LAB 11 QUESTIONS SOLUTION

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Description

– Name: Tanner Hobbs

– NetID: Hobbs131

 

Answer the questions below according to the lab specification. Write

your answers directly in this text file and submit it to complete the

lab.

 

 

PROBLEM 1: colmins_main.c

=========================

 

(A) Timing

~~~~~~~~~~

 

Compile and run the provided `colmins_main’ program as indicated

below.

 

,—-

| > make

| gcc -Wall -g -Og -c colmins_main.c

| gcc -Wall -g -Og -c colmins_funcs.c

| gcc -Wall -g -Og -c matvec_util.c

| gcc -Wall -g -Og -o colmins_main colmins_main.o colmins_funcs.o matvec_util.o

|

| > ./colmins_main 8000 16000

`—-

 

Notice that the size of the matrix being used is quite large: 8000

rows by 16000 columns. You may time other sizes but 8000×16000 is

usually large enough to get beyond obvious cache effects on most

machines.

 

Run the program several times to ensure that you get a good sense of

what it’s normal behavior is like: there should be timing differences

between the different functions reported on.

 

Paste the timing results produced below for `./colmins_main 8000

16000′

 

col_mins1 CPU usage: 3.1408e+00 sec

col_mins2 CPU usage: 3.1226e+00 sec

col_mins3 CPU usage: 3.1290e+00 sec

col_mins4 CPU usage: 8.3296e-01 sec

col_mins5 CPU usage: 1.6743e-01 sec

 

(B) Tricks

~~~~~~~~~~

 

Examine the source code for `colmins_main.c’.  Identify the technique

that is used to avoid a large amount of repeated code to time the

multiple functions.

 

structs and loops are used to efficiently navigate through each matrix. The clock() function is used to time the code. The begin and end variables are recycled and the cpu_time is calculated based on end-begin / some variable CLOCKS_PER_SEC

 

 

Problem 2: Comparisons in colmins_funcs.c

=========================================

 

(A) col_mins1 baseline

~~~~~~~~~~~~~~~~~~~~~~

 

Examine the `col_mins1′ function in `colmins_funcs.c’ and describe the

basic approach it uses to solve the problem of finding the minimum of

each column of a matrix.

– What pattern of access is used? Is this advantageous for the layout

of the matrix?

– What local variables are used versus main memory gets/sets?

 

– it goes through each columns elements comparing elements using setters and getters. No local variables are used

 

(B) col_mins2 Comparison

~~~~~~~~~~~~~~~~~~~~~~~~

 

Examine the differences between `col_mins1′ and `col_mins2′.

Particularly comment on

– Any differences in memory access pattern

– Any differences in use of local variables/main memory

– Any differences in speed

 

– it uses local variables min and x to replace the setters that were present in col_mins1. This version is about the same speed. Still accesses memory the same, sets min at end using setter function and returns

 

 

(C) col_mins3 Comparison

~~~~~~~~~~~~~~~~~~~~~~~~

 

`col_mins3′ implements an optimization called loop unrolling.  In this

technique, rather than iterate by single increments, larger steps are

taken. Since each iteration uses multiple local variables to store

partial results that must eventually be combined. All this is meant to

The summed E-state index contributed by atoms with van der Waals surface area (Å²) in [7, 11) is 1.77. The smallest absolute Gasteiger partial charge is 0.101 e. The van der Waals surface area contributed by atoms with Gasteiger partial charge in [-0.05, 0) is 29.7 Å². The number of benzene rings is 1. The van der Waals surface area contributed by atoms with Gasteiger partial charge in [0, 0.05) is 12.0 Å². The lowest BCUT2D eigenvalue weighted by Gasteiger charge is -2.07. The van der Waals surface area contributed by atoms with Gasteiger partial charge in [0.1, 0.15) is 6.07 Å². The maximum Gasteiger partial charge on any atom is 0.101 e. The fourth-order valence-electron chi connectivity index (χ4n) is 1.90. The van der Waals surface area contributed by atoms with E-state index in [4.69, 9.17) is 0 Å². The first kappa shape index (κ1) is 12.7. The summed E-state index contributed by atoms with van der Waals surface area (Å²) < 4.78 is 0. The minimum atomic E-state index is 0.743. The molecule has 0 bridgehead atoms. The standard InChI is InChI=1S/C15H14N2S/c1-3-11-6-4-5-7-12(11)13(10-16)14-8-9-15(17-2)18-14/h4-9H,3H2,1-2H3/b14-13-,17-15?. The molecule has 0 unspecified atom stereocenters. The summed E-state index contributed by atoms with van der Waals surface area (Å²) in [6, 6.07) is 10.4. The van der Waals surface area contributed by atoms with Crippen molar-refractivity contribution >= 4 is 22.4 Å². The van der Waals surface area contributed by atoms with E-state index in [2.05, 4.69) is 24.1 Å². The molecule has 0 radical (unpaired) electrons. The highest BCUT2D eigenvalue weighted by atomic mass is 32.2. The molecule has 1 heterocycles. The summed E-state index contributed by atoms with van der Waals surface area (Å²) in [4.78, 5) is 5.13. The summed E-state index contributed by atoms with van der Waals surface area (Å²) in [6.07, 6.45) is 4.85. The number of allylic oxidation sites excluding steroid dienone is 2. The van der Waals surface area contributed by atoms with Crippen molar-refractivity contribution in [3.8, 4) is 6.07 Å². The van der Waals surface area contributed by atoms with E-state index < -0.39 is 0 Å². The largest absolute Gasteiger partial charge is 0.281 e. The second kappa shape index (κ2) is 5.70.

allow the processor to execute more instructions in sequence before

looping back which may enable more efficient pipelined and superscalar

operations.

 

Examine the differences between `col_mins2′ and `col_mins3′.

Particularly comment on

– Any differences in memory access pattern

– Any differences in use of local variables/main memory

– Any differences in speed that might be due to the new optimizations

 

– accesses memory in the same fashion except for larger steps are taken in the second loop. local variables min_0- min_3 are used in order to determine the minimum element. Speed is relatively the same

 

(D) col_mins4 Comparison

~~~~~~~~~~~~~~~~~~~~~~~~

 

`col_mins4′ also loop unrolling but in a different way than

`col_mins3′.

 

Examine the differences between `col_mins3′ and `col_mins4′.

Particularly comment on

– What loops are “unrolled” in each and how does this affect the

remaining code?

– Any differences in memory access pattern

– Any differences in use of local variables/main memory

– Any differences in speed that might be due to the new optimizations

 

– col_mins4 deals with four columns at a time rather than 4 elements at a time. Two unnested for loops are used as in col_mins3 whereas two sets of double nested for loops are used in col_mins4. This speeds up the process

– significantly when compared to col_mins3

 

(E) col_mins5 Comparison: The Real Lesson

~~~~~~~~~~~~~~~~~~~~~~~~~~~~~~~~~~~~~~~~~

 

`col_mins5′ is inherently different than all of the other routines.

Examine its structure carefully and ensure that you understand it as

it may prove useful in an assignment.  Particularly comment on

– Any differences in memory access pattern from the others

– Any differences in use of local variables/main memory

– Any differences in speed that might be due to the new optimizations

 

– this method first creates a vector with the first values of each column. It then goes through in the standard nested loop fashion comparing the elements of the vector to each element in the row, replacing the min value in the vector

– if the given value is smaller